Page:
In the earlier thread on the job market, a couple of commenters asked for a separate discussion of options that PhD students might consider as they confront a job market that may be unusually austere. I am opening comments here for questions and discussion. A couple of readers did e-mail to ask about law school and the job market for new lawyers. Students trained in philosophy tend to do well in law school, since the main analytical skill that is central to most law classes--dissecting arguments and responding to them, thinking about hypothetical cases, etc.--are ones that philosophy hones particulary well. There are, it should be emphasized, big differences as well. Most importantly, arguments from authority are not fallacious, but central to legal argument. And thus the boundaries of any argument are set by the authorities at hand: the legislative materials, the prior cases, and so on. In addition, of course, many of the issues are fairly banal by comparison to what we might argue about in philosophy, though some areas of law (criminal law, torts) are a rich repository of problems familiar to those who work in normative ethics.
There has been a significant contraction in the job market for new lawyers, but nothing like what we have seen on the academic job market, and the effect of the contraction is extremely pedigree-sensitive (law being much more pedigree-sensitive than philosophy). The vast majority of graduates of the very top law schools (Yale, Harvard, Chicago, Stanford, Columbia most clearly) still have good opportunities. So do most of the graduates of NYU, Michigan, Virginia, Berkeley, Northwestern, Cornell, Texas, Duke, Vanderbilt and so on. I will say that it pays currently to go to a smaller law school than a larger one (ceteris paribus of course) given the contraction in hiring, for a simple reason: the leading law firms are still hiring students fresh out of law school, but they are hiring fewer of them; at the same time, they all like to have at least one or two grads from the leading law schools, to keep the connections fresh, to benefit from word of mouth, and so on. So if Skadden Arps (a leading and very large law firm) is now hiring, say, 100 new attorneys, instead of 200, but still wants to have at least 1 or 2 grads from each top school, and there are 200 students (mor or less) in each class at Yale and Chicago and Stanford, and 450 at NYU and 550 at Harvard, and every other major firm is acting similarly, well, you can do the math.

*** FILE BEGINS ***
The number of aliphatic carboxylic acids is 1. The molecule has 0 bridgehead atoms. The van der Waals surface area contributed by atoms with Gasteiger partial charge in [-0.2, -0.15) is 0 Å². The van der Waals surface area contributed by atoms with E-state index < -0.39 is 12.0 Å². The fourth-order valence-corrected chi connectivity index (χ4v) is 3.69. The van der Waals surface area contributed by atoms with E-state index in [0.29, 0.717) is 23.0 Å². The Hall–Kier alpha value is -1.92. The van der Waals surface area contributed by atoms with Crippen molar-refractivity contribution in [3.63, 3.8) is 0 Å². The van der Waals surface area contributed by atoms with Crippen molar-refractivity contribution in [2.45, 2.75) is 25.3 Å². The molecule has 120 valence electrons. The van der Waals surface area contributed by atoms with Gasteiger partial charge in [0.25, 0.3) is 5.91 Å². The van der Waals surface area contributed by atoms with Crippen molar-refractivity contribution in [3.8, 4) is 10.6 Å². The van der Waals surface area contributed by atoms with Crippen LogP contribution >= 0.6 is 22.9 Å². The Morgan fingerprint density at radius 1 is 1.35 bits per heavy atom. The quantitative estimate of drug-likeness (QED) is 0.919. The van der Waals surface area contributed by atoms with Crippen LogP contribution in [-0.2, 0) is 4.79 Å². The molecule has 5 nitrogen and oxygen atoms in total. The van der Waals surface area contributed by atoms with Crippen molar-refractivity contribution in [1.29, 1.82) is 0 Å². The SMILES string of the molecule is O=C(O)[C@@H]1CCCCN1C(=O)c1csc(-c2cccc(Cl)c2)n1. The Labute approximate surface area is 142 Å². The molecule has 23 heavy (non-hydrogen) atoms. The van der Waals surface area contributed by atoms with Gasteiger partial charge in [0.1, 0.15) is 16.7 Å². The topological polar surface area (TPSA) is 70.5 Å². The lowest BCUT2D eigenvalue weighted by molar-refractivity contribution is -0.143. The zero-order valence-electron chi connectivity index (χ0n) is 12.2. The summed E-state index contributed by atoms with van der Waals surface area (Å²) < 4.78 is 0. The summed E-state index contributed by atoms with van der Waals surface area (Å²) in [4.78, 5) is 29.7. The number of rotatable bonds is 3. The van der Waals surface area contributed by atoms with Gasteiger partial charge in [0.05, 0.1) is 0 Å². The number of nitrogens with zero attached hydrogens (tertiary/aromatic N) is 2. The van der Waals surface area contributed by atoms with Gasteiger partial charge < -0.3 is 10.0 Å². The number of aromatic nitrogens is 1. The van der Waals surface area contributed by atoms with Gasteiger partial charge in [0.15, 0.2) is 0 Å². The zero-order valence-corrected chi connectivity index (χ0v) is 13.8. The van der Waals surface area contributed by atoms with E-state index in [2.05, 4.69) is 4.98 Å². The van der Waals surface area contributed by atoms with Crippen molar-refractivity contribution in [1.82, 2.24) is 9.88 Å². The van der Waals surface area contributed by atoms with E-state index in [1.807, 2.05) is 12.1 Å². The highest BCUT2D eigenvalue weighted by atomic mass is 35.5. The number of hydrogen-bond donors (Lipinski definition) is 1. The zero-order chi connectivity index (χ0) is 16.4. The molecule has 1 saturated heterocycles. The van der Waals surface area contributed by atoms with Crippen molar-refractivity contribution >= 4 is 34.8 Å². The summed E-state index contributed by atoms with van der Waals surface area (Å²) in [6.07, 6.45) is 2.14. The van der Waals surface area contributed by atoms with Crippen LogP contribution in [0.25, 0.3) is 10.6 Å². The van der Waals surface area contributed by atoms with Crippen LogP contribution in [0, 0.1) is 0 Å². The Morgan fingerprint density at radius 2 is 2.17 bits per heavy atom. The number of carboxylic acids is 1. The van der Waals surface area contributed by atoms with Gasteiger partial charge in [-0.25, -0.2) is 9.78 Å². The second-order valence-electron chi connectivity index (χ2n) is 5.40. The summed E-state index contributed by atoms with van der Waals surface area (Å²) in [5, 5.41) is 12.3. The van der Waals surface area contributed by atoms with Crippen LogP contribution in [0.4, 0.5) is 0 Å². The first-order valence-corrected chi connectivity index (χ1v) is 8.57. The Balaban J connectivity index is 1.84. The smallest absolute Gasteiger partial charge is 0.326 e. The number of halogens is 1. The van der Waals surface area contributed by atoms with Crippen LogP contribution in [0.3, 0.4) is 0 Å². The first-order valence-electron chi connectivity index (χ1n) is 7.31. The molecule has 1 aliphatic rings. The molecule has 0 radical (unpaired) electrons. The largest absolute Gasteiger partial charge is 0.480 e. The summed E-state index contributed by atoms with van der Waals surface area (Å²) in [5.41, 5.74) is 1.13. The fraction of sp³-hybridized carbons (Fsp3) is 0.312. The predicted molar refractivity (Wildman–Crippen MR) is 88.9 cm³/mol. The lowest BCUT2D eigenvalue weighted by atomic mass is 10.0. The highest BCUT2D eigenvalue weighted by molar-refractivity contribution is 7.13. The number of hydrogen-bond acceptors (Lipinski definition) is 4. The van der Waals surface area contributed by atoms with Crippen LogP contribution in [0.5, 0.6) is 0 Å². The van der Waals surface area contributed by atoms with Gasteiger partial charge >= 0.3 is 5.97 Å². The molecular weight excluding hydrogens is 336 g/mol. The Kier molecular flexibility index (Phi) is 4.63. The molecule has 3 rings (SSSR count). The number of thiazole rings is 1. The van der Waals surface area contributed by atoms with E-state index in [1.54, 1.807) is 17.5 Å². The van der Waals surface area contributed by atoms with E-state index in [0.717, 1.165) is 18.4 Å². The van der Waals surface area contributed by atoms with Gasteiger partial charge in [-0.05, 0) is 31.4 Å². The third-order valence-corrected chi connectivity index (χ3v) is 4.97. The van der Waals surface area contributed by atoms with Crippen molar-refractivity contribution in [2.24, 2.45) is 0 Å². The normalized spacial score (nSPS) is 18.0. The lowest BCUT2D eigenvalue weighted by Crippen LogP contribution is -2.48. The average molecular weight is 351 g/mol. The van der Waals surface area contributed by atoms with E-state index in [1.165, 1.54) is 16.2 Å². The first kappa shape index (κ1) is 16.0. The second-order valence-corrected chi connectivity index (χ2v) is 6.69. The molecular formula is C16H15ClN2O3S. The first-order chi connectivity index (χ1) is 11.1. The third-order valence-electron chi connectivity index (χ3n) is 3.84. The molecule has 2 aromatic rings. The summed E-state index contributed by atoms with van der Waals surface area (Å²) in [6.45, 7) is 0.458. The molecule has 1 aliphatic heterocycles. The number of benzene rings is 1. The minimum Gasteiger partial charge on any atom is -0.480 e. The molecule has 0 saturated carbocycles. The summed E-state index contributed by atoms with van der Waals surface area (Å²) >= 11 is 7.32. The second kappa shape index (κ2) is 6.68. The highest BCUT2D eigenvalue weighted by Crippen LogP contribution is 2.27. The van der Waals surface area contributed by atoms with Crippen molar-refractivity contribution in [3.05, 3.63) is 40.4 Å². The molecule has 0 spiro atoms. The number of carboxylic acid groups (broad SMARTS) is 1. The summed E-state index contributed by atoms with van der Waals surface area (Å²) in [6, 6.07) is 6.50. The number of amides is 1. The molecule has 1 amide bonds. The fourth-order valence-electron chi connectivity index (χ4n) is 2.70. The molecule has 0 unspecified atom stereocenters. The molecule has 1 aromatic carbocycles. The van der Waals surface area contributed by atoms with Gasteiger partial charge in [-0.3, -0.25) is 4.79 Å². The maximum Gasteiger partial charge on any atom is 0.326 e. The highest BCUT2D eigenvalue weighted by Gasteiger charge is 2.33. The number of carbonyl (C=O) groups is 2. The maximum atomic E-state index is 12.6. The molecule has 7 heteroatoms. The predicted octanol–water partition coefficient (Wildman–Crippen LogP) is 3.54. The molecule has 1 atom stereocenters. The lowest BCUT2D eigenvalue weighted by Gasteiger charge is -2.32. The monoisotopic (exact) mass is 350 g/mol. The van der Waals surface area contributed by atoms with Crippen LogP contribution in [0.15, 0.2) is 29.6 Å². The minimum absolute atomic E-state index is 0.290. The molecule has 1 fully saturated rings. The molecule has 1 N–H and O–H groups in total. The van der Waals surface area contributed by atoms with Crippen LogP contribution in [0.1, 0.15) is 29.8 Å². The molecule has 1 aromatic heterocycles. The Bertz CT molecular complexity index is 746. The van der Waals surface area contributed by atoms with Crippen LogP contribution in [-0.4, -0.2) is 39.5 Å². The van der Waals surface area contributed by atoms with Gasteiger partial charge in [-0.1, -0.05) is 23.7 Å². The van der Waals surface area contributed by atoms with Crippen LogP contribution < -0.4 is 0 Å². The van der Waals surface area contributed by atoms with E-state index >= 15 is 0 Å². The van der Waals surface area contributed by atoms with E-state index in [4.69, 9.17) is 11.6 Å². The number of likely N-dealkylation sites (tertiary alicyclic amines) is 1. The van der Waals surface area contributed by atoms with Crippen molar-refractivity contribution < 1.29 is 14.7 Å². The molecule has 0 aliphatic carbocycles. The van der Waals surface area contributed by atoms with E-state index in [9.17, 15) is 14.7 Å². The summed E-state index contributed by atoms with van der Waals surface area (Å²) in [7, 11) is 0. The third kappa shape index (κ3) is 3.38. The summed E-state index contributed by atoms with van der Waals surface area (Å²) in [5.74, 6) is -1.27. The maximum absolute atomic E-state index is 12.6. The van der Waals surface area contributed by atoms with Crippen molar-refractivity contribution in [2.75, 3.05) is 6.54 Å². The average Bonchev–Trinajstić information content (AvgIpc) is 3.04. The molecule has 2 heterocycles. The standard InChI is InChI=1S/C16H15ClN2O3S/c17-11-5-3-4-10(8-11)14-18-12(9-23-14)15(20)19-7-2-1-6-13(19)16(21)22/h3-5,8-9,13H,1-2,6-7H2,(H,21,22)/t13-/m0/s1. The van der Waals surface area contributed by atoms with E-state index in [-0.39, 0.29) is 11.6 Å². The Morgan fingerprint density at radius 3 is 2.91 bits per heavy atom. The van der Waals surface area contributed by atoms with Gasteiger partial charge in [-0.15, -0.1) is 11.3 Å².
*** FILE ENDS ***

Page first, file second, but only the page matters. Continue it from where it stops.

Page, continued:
I am happy to answer other questions about law school in the comments. And please do not take the thread as confined to law school as an alternative. Please cast the net widely, and feel free to post advice and ideas as well as questions. (I will permit anonymous posts as the norm here, since I understand that current PhD students do not wish to advertise their concerns about having to leave the profession. I will still moderate for content and relevance.)